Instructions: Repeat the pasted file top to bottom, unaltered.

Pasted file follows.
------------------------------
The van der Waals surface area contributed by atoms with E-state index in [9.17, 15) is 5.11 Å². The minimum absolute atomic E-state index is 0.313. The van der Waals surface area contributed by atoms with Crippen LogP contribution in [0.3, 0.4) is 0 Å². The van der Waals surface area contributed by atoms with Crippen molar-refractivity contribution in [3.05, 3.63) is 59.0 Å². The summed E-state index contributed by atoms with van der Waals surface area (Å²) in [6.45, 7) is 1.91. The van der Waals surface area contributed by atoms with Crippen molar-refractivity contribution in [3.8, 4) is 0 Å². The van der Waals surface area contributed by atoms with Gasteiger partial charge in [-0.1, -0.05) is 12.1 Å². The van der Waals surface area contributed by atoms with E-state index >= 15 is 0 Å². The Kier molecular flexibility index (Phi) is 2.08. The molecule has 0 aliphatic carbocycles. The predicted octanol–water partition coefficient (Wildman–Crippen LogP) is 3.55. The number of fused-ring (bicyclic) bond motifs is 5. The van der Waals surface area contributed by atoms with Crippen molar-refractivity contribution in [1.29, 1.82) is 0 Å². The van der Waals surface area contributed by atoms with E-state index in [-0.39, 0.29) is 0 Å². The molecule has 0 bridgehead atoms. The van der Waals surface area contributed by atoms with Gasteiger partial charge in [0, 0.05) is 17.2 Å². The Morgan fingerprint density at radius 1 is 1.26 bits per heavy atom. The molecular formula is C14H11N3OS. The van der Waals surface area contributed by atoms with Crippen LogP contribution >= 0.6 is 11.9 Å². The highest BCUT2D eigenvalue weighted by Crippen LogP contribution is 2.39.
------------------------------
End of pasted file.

The van der Waals surface area contributed by atoms with E-state index in [9.17, 15) is 5.11 Å². The minimum absolute atomic E-state index is 0.313. The van der Waals surface area contributed by atoms with Crippen LogP contribution in [0.3, 0.4) is 0 Å². The van der Waals surface area contributed by atoms with Crippen molar-refractivity contribution in [3.05, 3.63) is 59.0 Å². The summed E-state index contributed by atoms with van der Waals surface area (Å²) in [6.45, 7) is 1.91. The van der Waals surface area contributed by atoms with Crippen molar-refractivity contribution in [3.8, 4) is 0 Å². The van der Waals surface area contributed by atoms with Gasteiger partial charge in [-0.1, -0.05) is 12.1 Å². The van der Waals surface area contributed by atoms with E-state index >= 15 is 0 Å². The Kier molecular flexibility index (Phi) is 2.08. The molecule has 0 aliphatic carbocycles. The predicted octanol–water partition coefficient (Wildman–Crippen LogP) is 3.55. The number of fused-ring (bicyclic) bond motifs is 5. The van der Waals surface area contributed by atoms with Crippen molar-refractivity contribution in [1.29, 1.82) is 0 Å². The van der Waals surface area contributed by atoms with E-state index in [-0.39, 0.29) is 0 Å². The molecule has 0 bridgehead atoms. The van der Waals surface area contributed by atoms with Gasteiger partial charge in [0, 0.05) is 17.2 Å². The Morgan fingerprint density at radius 1 is 1.26 bits per heavy atom. The molecular formula is C14H11N3OS. The van der Waals surface area contributed by atoms with Crippen LogP contribution >= 0.6 is 11.9 Å². The highest BCUT2D eigenvalue weighted by Crippen LogP contribution is 2.39.